The 3 Deadly Mistakes Job Hunters Make on Their Resumes

The 3 Deadly Mistakes Job Hunters Make on Their Resumes

Job hunting isn’t easy, and it can discourage even the most determined individuals. Still, if you need work, you can’t give up. You must keep going till you find something suitable since everyone needs money for food, shelter, clothing, and life’s other essentials.

Job hunters know their resume counts for a great deal. It’s how you show a possible employer what you bring to the table. You can use a template if you need resume help. Multiple template examples exist online, and if you use one, you won’t have to create a resume from scratch.

Once you have your resume, you might feel you’re ready. You can start putting in some job applications and scouring job boards like Indeed, Monster, LinkedIn, and others. However, you should also watch out for resume mistakes that can doom your efforts. We’ll discuss three crucial ones now.

Not Checking for Spelling and Punctuation Errors

Not checking for spelling, grammar, punctuation, or syntax errors can ensure a potential employer throws your resume in the trash in a hurry. A hiring manager or any other individual reading it might immediately notice a glaring spelling error in the first line. They likely won’t read any further than that.

Remember that your resume sells your identity and skill set. If you can’t take a few moments and read back through it looking for spelling and grammar errors, that means you don’t notice the little things.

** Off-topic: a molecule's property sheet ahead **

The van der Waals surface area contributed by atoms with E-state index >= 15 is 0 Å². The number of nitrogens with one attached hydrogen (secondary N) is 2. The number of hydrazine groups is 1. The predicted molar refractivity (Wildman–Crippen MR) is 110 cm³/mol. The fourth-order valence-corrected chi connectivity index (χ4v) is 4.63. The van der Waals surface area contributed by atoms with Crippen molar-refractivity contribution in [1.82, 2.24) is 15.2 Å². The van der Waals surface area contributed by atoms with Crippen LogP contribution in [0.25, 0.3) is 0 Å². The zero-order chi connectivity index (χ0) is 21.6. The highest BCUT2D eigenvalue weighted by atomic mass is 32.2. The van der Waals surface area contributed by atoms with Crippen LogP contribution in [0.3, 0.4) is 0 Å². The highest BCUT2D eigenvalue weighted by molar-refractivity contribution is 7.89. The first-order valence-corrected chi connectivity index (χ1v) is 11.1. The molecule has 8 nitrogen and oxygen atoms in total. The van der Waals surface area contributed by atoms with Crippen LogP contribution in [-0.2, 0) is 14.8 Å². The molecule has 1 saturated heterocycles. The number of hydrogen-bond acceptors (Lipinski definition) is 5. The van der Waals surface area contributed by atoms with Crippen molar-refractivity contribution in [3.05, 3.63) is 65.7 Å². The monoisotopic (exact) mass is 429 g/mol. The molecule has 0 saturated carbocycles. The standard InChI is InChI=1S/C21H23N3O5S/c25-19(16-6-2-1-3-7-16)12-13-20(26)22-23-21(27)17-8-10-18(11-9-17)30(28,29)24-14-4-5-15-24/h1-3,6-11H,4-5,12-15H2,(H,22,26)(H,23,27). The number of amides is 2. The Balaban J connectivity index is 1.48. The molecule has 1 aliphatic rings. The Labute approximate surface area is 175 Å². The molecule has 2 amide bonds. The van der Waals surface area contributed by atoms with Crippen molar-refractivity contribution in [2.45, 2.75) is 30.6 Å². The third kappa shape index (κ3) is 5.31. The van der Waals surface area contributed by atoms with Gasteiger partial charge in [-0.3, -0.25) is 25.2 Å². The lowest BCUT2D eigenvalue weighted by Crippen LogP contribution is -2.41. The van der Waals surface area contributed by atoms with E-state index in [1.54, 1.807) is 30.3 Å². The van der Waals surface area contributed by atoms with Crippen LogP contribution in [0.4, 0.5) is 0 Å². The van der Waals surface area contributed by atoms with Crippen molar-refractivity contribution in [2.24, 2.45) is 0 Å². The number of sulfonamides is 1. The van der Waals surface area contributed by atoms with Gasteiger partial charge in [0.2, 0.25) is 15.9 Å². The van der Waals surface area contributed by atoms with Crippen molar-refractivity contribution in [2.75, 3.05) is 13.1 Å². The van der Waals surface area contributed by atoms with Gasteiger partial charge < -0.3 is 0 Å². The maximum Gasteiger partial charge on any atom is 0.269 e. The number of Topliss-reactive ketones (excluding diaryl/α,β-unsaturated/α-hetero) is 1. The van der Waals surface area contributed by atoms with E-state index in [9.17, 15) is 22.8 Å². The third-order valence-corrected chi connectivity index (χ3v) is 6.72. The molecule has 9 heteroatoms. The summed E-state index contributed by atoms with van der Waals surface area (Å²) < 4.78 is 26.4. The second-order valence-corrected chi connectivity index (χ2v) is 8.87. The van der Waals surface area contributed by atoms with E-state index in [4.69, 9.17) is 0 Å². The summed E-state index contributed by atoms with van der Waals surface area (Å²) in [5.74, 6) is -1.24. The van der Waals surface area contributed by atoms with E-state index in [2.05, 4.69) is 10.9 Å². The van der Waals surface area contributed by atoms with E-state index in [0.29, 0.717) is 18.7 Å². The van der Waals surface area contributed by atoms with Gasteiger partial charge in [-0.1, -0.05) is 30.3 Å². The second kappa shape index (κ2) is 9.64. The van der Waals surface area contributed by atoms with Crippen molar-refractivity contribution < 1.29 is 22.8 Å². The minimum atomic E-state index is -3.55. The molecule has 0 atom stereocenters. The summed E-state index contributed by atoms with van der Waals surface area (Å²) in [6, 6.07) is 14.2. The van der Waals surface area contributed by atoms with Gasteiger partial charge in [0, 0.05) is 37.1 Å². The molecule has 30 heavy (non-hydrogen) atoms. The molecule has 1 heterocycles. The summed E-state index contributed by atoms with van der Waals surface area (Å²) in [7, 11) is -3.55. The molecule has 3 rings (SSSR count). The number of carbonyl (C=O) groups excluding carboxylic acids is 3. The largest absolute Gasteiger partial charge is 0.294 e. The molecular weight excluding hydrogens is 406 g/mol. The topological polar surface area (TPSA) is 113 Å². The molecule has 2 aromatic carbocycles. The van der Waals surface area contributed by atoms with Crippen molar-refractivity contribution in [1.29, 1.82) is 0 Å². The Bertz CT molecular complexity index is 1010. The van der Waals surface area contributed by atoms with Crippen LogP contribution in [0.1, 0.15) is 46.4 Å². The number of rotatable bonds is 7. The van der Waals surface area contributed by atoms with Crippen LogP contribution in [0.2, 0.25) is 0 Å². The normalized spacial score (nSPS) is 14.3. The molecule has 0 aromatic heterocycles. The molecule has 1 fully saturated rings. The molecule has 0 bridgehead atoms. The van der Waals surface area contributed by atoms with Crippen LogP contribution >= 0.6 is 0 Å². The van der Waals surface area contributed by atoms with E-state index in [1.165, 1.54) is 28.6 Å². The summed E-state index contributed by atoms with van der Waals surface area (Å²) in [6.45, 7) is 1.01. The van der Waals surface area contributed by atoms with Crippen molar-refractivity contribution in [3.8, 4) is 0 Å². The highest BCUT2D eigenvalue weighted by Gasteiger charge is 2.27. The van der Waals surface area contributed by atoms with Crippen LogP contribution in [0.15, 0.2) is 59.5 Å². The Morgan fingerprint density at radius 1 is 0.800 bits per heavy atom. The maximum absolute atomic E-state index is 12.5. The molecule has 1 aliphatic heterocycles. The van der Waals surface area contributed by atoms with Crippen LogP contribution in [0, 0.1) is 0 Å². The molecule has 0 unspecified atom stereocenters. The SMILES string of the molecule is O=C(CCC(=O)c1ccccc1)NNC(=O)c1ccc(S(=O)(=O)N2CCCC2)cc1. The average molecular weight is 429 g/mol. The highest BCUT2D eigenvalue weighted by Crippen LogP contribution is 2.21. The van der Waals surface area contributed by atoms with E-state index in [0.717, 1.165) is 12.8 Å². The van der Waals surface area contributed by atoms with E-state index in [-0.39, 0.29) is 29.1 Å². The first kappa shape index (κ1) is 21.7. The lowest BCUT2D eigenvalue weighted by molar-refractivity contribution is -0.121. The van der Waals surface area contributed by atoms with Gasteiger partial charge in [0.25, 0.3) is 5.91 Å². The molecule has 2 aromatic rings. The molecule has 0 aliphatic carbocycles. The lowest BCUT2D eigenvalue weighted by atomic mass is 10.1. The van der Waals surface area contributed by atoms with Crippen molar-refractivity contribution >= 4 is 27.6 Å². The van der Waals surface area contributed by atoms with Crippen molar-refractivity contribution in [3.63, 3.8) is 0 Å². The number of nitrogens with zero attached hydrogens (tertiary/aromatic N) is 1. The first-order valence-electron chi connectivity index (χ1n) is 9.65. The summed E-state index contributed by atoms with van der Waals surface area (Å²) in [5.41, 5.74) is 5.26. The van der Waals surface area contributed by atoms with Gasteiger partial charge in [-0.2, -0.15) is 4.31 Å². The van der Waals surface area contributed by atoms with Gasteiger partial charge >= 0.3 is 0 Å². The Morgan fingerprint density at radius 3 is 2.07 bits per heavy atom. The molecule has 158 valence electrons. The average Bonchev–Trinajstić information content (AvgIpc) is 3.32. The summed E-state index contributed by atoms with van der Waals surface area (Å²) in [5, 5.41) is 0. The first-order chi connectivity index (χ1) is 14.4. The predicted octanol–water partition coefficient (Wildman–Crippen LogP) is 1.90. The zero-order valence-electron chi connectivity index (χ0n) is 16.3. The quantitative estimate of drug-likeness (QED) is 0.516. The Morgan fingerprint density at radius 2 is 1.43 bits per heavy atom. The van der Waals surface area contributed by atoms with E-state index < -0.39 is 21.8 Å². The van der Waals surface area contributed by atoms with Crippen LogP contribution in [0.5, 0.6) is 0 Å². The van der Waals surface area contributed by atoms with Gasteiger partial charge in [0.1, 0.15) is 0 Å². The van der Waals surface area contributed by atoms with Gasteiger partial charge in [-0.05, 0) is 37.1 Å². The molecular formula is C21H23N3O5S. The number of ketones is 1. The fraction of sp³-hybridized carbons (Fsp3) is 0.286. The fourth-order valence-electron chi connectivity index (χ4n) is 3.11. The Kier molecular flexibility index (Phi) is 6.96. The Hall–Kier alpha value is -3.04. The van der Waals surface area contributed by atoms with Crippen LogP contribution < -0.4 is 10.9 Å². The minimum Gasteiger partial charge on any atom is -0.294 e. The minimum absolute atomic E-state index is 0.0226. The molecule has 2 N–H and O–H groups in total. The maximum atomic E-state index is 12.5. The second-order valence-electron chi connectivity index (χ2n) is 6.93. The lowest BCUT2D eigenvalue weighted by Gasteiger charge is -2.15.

It’s precisely the wrong first impression you can make, and it usually means you won’t get the attention you deserve, even if you’re the most qualified applicant. Make sure you run your resume through Grammarly or a similar checker before proceeding.

Not Tailoring Your Resume for Each Job Opening

You might write up a standard or basic resume. It should have all the professional information you feel best represents your skill set and background. However, you should not send out the same resume each time you target a job you want.

Presumably, no two jobs have the same requirements. They may have similar ones, but they’ll have subtle nuances.

You should change your resume accordingly before you send it out. You might not change much, but altering a few words here and there should help your cause. You must make it seem as though you’re the best candidate, and that often means making small but significant changes before you put each resume into the next potential employer’s hands.

Too Much or Too Little Information

Resumes should not be too short or too long. They should highlight all your skills, omitting nothing, but at the same time, they should not drone on forever.

The average resume doesn’t go beyond two pages. You have that much room to make your case. If you find you’re going much beyond that, you probably need a revision. Make sure you are hitting all the high points concisely.

Avoiding these mistakes should help you on your job hunt.


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